Unit 1: What is Choreography?

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Melinda Phillips performing at local Fringe Festival

Return to Main Choreography Structures Mini Course Page

THANK YOU for deciding to take this course! Let's begin!

What is dance? What does the term choreography mean? What do choreographers do, and why? How is choreography created? What does the process entail, and is it the same for everyone? Read on to answer these questions, then go to Unit 2 to more deeply explore choreographic structures.

If you are taking this course you are likely a dancer, choreographer, dance educator or all of the above. The slides in the reading activity below cover the elements of dance, and are intended as a helpful review for you. They may bridge the gap for learners who do not currently have a thorough understanding of what dance is. Throughout this course journaling will allow you to chart your growth and ponder concepts more fully.

JOURNAL

Please keep a journal throughout this course. It will serve as an aid to chart progress and allow for deeper analysis of the work of others, and informed, intentional decisions when creating and revising your own work. This journal may be hand written- with words and drawings, or online via forms, or recordings (audio or visual) or written. Read below for more information.

BENEFITS OF JOINING GOOGLE CLASSROOM

This mini course is fully online and will not be monitored with any consistency. However, if you join the Google Classroom associated with this mini course, there will be occasional updates posted with information shared by participants- resources and opinions, studies and news. Everyone may benefit from our collective wisdom in this manner!

Whatever you decide, here is one of the resources posted in Google Classroom that everyone may benefit from- a google doc that provides guiding and reflective questions that should be used for your journal entries on this journey.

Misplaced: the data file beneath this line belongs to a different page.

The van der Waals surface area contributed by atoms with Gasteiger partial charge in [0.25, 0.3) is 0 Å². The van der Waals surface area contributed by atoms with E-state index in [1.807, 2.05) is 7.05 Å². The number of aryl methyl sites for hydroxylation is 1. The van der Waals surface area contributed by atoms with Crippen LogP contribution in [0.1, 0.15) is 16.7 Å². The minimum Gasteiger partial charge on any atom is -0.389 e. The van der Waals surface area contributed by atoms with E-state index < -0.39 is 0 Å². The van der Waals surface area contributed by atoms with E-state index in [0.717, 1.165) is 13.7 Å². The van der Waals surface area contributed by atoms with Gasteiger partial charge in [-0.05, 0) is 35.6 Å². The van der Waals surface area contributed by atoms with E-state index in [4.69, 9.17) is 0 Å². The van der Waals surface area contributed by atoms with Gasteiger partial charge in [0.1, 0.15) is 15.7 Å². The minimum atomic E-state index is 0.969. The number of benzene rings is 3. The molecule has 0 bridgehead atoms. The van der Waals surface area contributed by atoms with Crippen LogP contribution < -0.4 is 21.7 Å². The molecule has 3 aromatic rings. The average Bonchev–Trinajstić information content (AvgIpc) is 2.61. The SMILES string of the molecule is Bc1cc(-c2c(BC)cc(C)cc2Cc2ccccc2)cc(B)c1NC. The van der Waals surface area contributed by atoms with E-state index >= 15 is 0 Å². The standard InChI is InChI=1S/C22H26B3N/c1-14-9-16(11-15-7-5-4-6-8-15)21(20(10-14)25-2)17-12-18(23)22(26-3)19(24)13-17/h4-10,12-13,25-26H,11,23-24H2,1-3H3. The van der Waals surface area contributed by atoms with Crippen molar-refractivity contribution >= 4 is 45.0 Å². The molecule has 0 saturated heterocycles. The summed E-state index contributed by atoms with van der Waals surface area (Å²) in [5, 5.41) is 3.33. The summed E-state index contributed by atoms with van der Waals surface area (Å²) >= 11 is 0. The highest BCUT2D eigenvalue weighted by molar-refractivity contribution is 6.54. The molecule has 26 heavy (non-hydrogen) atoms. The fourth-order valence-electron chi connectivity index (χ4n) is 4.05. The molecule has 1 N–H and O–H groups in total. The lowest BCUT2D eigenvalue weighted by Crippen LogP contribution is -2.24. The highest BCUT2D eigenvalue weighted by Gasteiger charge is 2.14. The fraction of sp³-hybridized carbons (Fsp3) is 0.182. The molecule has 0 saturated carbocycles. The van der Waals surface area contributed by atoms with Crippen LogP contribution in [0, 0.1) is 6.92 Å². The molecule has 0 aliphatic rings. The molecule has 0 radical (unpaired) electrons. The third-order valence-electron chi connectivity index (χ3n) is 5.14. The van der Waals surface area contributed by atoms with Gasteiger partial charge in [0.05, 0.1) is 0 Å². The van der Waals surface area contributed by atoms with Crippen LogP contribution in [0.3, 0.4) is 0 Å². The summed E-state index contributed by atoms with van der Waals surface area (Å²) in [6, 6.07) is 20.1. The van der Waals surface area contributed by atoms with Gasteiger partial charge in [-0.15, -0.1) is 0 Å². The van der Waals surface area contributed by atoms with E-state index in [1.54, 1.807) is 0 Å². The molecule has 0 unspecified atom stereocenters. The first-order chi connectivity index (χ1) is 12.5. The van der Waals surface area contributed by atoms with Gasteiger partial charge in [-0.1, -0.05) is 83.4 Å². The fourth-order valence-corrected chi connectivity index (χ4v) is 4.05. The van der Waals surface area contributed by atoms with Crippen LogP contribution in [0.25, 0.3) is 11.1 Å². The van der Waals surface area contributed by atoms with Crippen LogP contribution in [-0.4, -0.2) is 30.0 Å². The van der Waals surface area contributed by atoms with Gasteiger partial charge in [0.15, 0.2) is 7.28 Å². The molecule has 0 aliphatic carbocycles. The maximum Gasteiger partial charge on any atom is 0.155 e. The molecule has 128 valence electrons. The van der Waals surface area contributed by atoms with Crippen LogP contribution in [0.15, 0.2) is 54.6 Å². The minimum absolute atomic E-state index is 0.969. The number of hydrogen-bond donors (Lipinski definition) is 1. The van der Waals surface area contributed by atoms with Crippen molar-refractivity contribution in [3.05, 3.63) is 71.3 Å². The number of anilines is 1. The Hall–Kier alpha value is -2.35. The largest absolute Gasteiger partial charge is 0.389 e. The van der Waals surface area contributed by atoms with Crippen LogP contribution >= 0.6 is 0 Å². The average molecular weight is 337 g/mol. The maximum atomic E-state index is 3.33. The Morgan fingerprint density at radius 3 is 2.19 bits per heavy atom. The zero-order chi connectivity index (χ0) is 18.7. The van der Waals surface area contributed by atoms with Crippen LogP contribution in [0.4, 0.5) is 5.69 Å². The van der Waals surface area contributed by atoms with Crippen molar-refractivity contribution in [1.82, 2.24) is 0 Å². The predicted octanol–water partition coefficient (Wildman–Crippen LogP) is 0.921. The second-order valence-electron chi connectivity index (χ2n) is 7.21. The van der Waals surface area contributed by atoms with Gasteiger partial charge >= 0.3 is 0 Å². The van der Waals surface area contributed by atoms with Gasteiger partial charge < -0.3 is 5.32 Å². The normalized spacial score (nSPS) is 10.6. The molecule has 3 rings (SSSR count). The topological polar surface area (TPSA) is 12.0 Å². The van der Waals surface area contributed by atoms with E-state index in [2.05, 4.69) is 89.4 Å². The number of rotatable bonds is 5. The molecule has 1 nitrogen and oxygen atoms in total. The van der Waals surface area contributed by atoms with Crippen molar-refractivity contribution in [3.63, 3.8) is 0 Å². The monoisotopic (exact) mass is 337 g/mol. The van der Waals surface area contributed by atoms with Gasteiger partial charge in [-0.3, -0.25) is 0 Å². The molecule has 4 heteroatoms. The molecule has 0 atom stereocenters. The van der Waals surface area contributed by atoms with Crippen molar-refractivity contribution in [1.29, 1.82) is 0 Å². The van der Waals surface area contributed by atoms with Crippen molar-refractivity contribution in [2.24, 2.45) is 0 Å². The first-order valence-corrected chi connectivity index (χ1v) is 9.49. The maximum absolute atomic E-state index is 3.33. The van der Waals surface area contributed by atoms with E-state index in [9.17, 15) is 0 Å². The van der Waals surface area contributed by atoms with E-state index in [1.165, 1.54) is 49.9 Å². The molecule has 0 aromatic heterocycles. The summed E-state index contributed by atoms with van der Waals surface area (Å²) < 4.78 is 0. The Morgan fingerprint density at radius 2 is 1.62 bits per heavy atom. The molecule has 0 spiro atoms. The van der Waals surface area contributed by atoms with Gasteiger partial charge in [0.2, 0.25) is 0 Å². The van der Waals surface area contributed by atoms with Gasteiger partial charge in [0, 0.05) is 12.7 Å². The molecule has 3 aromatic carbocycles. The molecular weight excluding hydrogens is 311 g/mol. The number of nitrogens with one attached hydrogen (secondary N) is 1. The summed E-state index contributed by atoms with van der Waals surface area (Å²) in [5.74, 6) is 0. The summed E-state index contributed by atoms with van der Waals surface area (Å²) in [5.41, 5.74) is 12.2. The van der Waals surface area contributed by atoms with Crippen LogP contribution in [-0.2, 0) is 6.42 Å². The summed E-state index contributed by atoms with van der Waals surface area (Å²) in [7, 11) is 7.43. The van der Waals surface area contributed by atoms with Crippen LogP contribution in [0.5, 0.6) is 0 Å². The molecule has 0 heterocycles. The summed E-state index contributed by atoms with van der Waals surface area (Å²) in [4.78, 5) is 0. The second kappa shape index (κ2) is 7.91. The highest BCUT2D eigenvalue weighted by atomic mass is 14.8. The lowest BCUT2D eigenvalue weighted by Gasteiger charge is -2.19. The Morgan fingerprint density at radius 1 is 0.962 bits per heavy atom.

Anyone can view and appreciate dance! Here are some guiding questions for those looking to analyze and understand what they are seeing at a higher or more technical level.

GUIDING QUESTIONS FOR VIEWING DANCE:

If you enjoyed the piece, why? If you disliked the piece, why?

What themes are present in the choreography? What motifs?

Is there a discernible structure evident in the dance? How does it contribute to the message?

What pathways are used? In what ways do they contribute to the overall message or feeling of the piece?

What meaning do you take from the piece? If there was an artist statement, do you feel that the intended message was adequately conveyed? Why or why not? What made it so?

Does the flow of 'scenes' or segments of the dance make sense? Why or why not?

What gestures or details of the movement stood out to you and why? Describe them briefly.

Constructive Criticism is a wonderful asset for aspiring artists, and you can contribute to your peer's progress by providing them with this. Please review these guidelines before sharing your thoughts about anyone else's work. Thank you!


READING ACTIVITY:

Before one can understand how choreography is structured, one must understand the elements of dance: body, space, time, energy and action. Feel free to familiarize yourself with the elements of dance in this google slides presentation. Within the slides you will find resources and links to exercises, a padlet, and videos to support your learning.

Reading Reflection- please include responses in your journal, and consider sharing in Google Classroom.


Creating dance is on a different level from viewing!

GUIDING QUESTIONS FOR CREATING DANCE:

If there are multiple dancers-

What is the relationship between the dancers?

How would you describe their interactions? How do you want them to be perceived by others? Will this shift throughout the piece?

What methods or structures will you use in your design to make this evident? (e.g.: unison movement to show harmony)

If the dance is a solo-

How will the sequencing be designed to convey the message?


Return to Main page

Move on to Unit Two!